The assassination of Salmaan Taseer has once again drawn attention to Pakistan's controversial blasphemy laws, which have been at the centre of debate of late.
Religious parties have been able to force Prime Minister Yousuf Raza Gilani to step back from the government's earlier stance of changing these laws. This week, after a successful strike by right-wing parties, Gilani said that he would oppose any change to the laws "tooth and nail."
The change of tone by the PM shows the growing pressure on the government from right-wing forces. While the murder may not have any larger political implications, it illustrates how helpless the government feels, and how it acts, on the question of checking growing militancy in religious parties, says analyst Dr Mubarik Ali.
Taseer's killing due to his support for a woman convicted under the blasphemy law is yet another addition to the list of of those killed as a direct or indirect consequence of this legislation.
Threats were made, and protests held, against Taseer after he visited Aasia Bibi, a Christian woman awarded the death sentence for committing blasphemy, and expressed his support for her.
According to data compiled by the National Commission for Justice and Peace, a local NGO, extra-judicial killings of those accused under the country's blasphemy laws started in 1990, but the laws were in place since 1980, instituted by military strongman General Zia Ul Haq.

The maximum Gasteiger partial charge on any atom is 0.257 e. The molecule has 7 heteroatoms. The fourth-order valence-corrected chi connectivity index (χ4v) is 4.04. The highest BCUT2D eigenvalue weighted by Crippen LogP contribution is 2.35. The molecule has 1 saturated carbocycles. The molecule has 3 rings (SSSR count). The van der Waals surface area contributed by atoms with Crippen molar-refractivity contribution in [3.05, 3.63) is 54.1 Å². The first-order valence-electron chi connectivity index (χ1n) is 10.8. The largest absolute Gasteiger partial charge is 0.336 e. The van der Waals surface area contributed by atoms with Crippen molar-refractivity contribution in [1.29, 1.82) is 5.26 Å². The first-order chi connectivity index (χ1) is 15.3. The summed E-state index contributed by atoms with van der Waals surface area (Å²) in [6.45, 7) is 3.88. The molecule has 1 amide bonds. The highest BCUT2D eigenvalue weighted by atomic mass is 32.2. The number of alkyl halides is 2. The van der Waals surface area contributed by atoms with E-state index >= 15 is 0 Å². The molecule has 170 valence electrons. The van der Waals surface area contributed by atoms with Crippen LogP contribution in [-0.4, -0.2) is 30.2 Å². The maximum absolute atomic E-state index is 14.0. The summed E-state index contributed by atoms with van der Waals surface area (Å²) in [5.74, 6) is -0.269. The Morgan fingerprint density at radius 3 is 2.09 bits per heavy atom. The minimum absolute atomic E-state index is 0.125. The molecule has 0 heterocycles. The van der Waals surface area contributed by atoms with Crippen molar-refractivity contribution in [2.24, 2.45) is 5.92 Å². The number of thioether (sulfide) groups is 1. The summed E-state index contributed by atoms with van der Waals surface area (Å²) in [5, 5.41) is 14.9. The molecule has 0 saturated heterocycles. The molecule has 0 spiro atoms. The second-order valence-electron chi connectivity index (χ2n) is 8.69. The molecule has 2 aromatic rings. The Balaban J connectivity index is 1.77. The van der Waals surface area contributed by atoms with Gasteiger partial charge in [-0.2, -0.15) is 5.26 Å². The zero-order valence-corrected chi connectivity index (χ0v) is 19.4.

The first high-profile killing took place in 1997, when Lahore High Court judge Arif Iqbal Bhatti, who had acquitted two Christians accused of blasphemy in 1995, was shot to death as he left court. Many accused of blasphemy have been killed by mobs or in jail.
But several, as in the case of Taseer, have also been killed by police officials.
Pakistan Peoples Party's MP Sherry Rehman, who has introduced a bill in the National Assembly proposing amendments to the blasphemy laws, has been threatened against doing so by the Jamiat Ulema-e-Pakistan. Taseer and Rehman have been leading figures in the renewed debate on amendments in the law.
The death of Taseer is seen as the first high-profile killing of a politician after the death of Benazir Bhutto.
Within hours of his death, a Facebook page was created for fans of the killer of Taseer. People posted praise and congratulations on the site. In some parts of the country, some religious parties also celebrated the killing.